De Bourdeaudhuji, I., Sallis, J.F., & Saelens, B.E. (2003). Environmental Correlates of Physical Activity in Sample of Belgian Adults. American Journal of Health Promotion, 18(1), 83-92.
Purpose: This study investigated the variance in sitting, walking, and moderate and vigorous physical activity explained by neighborhood design and recreational environmental variables above and beyond the variance accounted for by individual demographic variables.
Design: Cross-sectional analyses of self-reported survey data.
Setting: A random sample of inhabitants of Ghent, Belgium, aged 18–65 years, was drawn.
Subjects: Five hundred twenty-one adults completed questionnaires (52.1% response rate). The average age of the sample was 41 years, and 48.2% were female.
Measures: A questionnaire developed to assess neighborhood design and recreational environmental variables with a total of 81 items was administered. The environmental questionnaire showed acceptable to good reliability and acceptable validity. The previously validated International Physical Activity Questionnaire (IPAQ) was used to quantify physical activity in the past 7 days. Additional demographic information was also obtained.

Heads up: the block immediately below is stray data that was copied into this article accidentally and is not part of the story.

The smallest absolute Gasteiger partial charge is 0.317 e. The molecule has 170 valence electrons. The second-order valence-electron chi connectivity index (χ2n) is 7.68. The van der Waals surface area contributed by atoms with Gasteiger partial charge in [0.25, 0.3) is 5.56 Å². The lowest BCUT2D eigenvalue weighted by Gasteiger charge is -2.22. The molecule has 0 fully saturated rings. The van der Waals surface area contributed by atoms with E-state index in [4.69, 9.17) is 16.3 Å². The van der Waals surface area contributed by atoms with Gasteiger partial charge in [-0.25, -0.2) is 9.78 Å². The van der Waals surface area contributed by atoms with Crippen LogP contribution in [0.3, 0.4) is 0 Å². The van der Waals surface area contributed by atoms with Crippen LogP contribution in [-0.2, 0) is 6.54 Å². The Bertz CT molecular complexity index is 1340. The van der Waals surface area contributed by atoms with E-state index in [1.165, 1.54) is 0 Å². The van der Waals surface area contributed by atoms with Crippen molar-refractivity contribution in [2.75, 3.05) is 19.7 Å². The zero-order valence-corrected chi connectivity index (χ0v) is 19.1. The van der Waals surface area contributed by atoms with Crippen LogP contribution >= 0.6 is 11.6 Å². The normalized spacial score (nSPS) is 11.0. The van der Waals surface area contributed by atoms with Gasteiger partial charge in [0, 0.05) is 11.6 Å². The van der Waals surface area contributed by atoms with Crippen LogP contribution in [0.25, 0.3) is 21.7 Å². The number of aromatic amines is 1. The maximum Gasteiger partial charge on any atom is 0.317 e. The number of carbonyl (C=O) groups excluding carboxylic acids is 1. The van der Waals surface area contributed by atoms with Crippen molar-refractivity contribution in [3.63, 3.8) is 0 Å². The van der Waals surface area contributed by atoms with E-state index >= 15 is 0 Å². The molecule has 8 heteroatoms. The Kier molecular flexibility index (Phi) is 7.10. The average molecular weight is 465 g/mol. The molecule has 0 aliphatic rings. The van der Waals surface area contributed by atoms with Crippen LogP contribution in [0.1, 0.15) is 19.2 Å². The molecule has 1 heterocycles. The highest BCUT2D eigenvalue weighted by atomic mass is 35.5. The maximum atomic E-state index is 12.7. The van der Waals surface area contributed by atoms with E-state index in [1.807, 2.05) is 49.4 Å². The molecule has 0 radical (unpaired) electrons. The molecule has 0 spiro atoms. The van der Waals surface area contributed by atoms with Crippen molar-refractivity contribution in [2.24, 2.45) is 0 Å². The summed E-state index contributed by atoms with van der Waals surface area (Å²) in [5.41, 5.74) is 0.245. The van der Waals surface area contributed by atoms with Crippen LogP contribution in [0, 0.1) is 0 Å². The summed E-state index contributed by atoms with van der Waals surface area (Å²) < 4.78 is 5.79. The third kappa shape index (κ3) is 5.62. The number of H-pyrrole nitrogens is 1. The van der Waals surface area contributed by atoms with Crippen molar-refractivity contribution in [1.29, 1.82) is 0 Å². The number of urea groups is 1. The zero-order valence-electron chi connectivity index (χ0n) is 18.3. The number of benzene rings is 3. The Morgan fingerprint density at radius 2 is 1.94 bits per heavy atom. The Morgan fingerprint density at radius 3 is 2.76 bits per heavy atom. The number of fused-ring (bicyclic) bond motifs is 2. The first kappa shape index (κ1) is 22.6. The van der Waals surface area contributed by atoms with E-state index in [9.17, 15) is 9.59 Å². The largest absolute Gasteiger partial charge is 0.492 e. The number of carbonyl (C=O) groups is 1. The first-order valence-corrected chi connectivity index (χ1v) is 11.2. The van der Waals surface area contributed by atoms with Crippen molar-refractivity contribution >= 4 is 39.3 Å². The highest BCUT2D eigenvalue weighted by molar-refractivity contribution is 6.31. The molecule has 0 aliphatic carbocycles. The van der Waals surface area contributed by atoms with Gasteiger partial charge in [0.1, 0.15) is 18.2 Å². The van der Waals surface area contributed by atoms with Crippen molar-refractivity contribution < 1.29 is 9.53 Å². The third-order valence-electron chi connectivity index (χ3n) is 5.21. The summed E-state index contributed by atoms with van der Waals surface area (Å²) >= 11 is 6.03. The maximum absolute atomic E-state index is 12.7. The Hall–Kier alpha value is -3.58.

Results: Regression analyses showed that environmental variables were related to all types of physical activity in both sexes. However, the range of variance explained by the models including demographic and environmental variables was low, only 5% to 13%. Minutes of walking and of moderate-intensity activity were related to quality of sidewalks and accessibility of shopping and public transportation. Vigorous physical activity was related to presence of activity supplies in the home and number of convenient activity facilities outside the home.
Conclusions: Both neighborhood design and recreational environment variables had small but signiﬁcant associations with multiple types of physical activity in a sample of Belgian adults.